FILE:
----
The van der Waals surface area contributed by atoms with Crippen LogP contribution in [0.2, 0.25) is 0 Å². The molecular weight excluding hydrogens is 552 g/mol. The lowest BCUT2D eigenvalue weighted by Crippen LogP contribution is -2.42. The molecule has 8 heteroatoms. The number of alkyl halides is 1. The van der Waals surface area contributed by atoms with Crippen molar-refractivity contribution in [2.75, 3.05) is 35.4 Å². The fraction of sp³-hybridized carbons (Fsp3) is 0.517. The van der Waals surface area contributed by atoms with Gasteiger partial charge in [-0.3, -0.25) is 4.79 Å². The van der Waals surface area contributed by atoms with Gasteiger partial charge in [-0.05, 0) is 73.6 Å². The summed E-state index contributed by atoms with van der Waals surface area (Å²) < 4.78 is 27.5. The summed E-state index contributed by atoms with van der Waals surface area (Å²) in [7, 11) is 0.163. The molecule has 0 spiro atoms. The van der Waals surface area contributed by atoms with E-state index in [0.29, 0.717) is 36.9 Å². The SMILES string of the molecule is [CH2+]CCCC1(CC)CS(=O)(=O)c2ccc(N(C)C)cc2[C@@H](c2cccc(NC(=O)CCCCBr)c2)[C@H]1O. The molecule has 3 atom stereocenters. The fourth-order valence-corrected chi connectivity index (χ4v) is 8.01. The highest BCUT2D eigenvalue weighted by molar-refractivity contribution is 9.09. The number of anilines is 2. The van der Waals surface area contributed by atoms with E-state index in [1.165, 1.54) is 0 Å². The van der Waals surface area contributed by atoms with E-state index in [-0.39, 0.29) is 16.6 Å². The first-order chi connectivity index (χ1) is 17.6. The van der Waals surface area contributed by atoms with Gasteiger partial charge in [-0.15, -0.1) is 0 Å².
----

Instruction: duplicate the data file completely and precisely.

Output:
The van der Waals surface area contributed by atoms with Crippen LogP contribution in [0.2, 0.25) is 0 Å². The molecular weight excluding hydrogens is 552 g/mol. The lowest BCUT2D eigenvalue weighted by Crippen LogP contribution is -2.42. The molecule has 8 heteroatoms. The number of alkyl halides is 1. The van der Waals surface area contributed by atoms with Crippen molar-refractivity contribution in [2.75, 3.05) is 35.4 Å². The fraction of sp³-hybridized carbons (Fsp3) is 0.517. The van der Waals surface area contributed by atoms with Gasteiger partial charge in [-0.3, -0.25) is 4.79 Å². The van der Waals surface area contributed by atoms with Gasteiger partial charge in [-0.05, 0) is 73.6 Å². The summed E-state index contributed by atoms with van der Waals surface area (Å²) < 4.78 is 27.5. The summed E-state index contributed by atoms with van der Waals surface area (Å²) in [7, 11) is 0.163. The molecule has 0 spiro atoms. The van der Waals surface area contributed by atoms with E-state index in [0.29, 0.717) is 36.9 Å². The SMILES string of the molecule is [CH2+]CCCC1(CC)CS(=O)(=O)c2ccc(N(C)C)cc2[C@@H](c2cccc(NC(=O)CCCCBr)c2)[C@H]1O. The molecule has 3 atom stereocenters. The fourth-order valence-corrected chi connectivity index (χ4v) is 8.01. The highest BCUT2D eigenvalue weighted by molar-refractivity contribution is 9.09. The number of anilines is 2. The van der Waals surface area contributed by atoms with E-state index in [1.165, 1.54) is 0 Å². The van der Waals surface area contributed by atoms with E-state index in [-0.39, 0.29) is 16.6 Å². The first-order chi connectivity index (χ1) is 17.6. The van der Waals surface area contributed by atoms with Gasteiger partial charge in [-0.15, -0.1) is 0 Å².